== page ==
Paige Trace city council

Paige Trace

2021 Portsmouth City Council Candidate Questionnaire

Portsmouth’s municipal election is Tuesday, Nov. 2. Below, incumbent City Councilor Paige Trace responds to’s candidate questionnaire.

Age: 63

Occupation: Antique Dealer with specialty in master paintings and drawings

Civic experience: Current City Councilor; Council Representative to Historic District Commission; McIntyre Sub Committee; Legislature Committee; New Hampshire Antique Dealers Association – Board Member; Gubernatorial Appointment to Board of Regents for Gunston Hall, Commonwealth of Virginia; National Society of Colonial Dames of America (NSCDA) – National Board; President of NSCDA in the State of New Hampshire

Years living in Portsmouth: 14 years

1) Do you think the city should impose any new measures or mandates related to the COVID-19 pandemic at this time?

No, not at the moment. I believe we should follow the science; practice safe social distancing; wear masks where appropriate; and above all, advocate getting vaccinated.

2) Do you think the Prescott Park Master Plan should be updated in any way? Specifically, do you think the stage should be temporary or permanent? Covered or uncovered?

Yes updating will be needed. Global warming is Portsmouth’s worse enemy. I also believe for this reason, a covered temporary stage makes more sense – should it need to be relocated at some point due to higher water elevations.

3) How do you feel about the current pace of development in Portsmouth?

I believe the current pace is too fast. I understand the need of developers to develop…but at what cost to Portsmouth. Mistakes get made when the growth is explosive. The historic & natural resources making our City unique and wonderful should be protected, as should the quality of life for Portsmouth’s residents. If you take away the character and historic charm, you take away that quality of life. What’s left to draw people to our city? More importantly, the Portsmouth that exists for the enjoyment of those who live here now needs to be protected.

4) What, if anything, do you think should be done to increase access to affordable housing?

To increase access to affordable housing, it first has to be built. Ancillary Dwelling Units (ADU’s) are and can only be one part of the equation. There are certain parts of this City that lend themselves easily to ADU’s. Other parts of Portsmouth are simply too dense to lend themselves to ADU’s. To build more affordable housing, Federal and State initiatives and incentives should be used to make affordable housing development more attractive to developers. It’s also likely that this type of housing would not get built in the center of downtown. It would be more apt to be built outside of downtown to be cost effective to the developers. We should look into regional partnerships with our neighboring towns. Affordable housing is a serious issue all over the southern part of this state.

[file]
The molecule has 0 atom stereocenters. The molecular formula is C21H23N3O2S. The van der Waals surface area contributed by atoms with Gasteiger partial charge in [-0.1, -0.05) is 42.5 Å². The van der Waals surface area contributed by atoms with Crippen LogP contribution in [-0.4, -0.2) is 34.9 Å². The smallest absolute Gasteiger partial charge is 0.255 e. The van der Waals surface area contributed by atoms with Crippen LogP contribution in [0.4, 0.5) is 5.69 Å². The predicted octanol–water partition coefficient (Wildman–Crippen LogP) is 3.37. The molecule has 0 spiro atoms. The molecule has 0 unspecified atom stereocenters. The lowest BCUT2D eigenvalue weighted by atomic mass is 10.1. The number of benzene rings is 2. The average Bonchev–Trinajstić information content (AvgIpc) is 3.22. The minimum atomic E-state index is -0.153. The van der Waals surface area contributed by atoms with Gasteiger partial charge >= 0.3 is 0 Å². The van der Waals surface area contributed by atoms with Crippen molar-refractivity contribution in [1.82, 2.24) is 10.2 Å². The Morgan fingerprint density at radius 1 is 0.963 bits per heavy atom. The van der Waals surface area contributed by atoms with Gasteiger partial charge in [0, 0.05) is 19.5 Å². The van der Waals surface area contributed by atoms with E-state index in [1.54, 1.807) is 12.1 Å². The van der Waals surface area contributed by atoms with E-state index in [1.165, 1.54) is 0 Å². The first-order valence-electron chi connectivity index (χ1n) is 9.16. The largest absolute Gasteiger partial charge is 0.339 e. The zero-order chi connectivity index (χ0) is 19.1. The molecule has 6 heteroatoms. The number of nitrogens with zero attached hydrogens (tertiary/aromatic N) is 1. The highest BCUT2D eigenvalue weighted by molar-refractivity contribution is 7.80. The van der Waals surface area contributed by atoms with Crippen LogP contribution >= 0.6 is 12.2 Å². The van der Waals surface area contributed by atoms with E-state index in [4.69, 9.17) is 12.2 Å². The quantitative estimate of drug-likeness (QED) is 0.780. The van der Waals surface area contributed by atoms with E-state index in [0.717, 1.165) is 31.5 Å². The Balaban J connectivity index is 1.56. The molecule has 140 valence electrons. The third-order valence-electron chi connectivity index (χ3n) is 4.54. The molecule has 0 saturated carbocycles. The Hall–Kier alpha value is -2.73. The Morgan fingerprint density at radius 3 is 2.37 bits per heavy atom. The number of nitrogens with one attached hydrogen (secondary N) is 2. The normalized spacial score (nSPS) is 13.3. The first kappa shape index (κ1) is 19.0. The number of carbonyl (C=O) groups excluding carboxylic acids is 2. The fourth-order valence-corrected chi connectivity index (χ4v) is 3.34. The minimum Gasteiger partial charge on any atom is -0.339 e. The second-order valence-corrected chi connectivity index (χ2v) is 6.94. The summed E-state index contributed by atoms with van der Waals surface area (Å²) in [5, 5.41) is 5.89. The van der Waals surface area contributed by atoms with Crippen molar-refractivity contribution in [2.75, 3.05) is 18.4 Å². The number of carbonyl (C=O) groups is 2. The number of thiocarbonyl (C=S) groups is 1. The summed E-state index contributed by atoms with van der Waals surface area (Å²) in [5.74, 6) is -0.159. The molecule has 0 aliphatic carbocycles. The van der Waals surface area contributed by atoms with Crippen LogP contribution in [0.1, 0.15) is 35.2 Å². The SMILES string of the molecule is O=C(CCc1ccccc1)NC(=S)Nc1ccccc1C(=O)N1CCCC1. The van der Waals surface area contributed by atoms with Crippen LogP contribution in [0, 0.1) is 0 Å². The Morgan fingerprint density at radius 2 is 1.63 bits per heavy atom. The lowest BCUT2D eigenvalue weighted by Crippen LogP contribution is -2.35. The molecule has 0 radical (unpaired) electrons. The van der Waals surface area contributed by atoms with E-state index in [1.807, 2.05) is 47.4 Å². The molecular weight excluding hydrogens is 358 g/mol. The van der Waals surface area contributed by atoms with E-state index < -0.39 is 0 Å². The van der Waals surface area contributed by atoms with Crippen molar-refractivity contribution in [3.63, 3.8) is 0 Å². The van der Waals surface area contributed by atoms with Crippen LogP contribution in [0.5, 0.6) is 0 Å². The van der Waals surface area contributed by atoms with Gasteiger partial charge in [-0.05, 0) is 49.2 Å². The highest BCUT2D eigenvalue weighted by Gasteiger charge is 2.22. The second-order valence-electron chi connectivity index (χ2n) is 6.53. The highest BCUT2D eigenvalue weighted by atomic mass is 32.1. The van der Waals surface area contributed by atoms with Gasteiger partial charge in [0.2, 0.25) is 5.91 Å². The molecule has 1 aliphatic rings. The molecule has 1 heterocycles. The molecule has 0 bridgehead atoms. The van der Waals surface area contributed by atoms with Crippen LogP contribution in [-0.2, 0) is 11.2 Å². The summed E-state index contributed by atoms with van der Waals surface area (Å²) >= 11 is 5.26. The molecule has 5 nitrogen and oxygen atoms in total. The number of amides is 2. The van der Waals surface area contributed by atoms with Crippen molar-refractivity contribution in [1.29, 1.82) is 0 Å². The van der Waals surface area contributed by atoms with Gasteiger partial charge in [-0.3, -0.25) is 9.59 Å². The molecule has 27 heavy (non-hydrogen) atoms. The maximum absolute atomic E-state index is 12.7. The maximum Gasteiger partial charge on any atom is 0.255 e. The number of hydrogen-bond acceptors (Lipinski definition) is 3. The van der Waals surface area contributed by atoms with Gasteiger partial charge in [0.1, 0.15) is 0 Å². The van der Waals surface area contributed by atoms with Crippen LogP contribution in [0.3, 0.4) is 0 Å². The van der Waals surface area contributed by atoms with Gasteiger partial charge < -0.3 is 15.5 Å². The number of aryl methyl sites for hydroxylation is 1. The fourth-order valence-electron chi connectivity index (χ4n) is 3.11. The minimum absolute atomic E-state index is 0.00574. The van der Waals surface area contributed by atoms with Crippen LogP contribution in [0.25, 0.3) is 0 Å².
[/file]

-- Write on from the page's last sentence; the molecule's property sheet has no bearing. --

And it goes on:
5) What changes, if any, should be made to the city’s bike lanes?

No changes should be made at present time to existing lanes. Changes to those lanes should be made only if the lanes prove to be a danger to health and safety. There are many areas of the City where streets could use simple improvements to be safer for cyclists. Those streets should be fully vetted from the standpoint of cyclists, non-cyclists, and those walking.

6) Regarding the McIntyre building, what do you feel is the best path forward to avoid litigation and get the project done?

As a member of the McIntyre sub committee, I can say that we continue to try to work in good faith with our development partner. This project, created through community input using Portsmouth Listens and Principle Group needs preliminary  approval by the NPS. Despite the fact that our partner has filed a motion to lift the stay, we continue to try to work to find a way to move forward with our development partner. I’m honored to be working together with such good and honest, motivated fellow members of the sub-committee. We work as a team and will continue to do so moving forward.

7) What additional measures do you think the city should take to slow climate change and prepare for its impacts?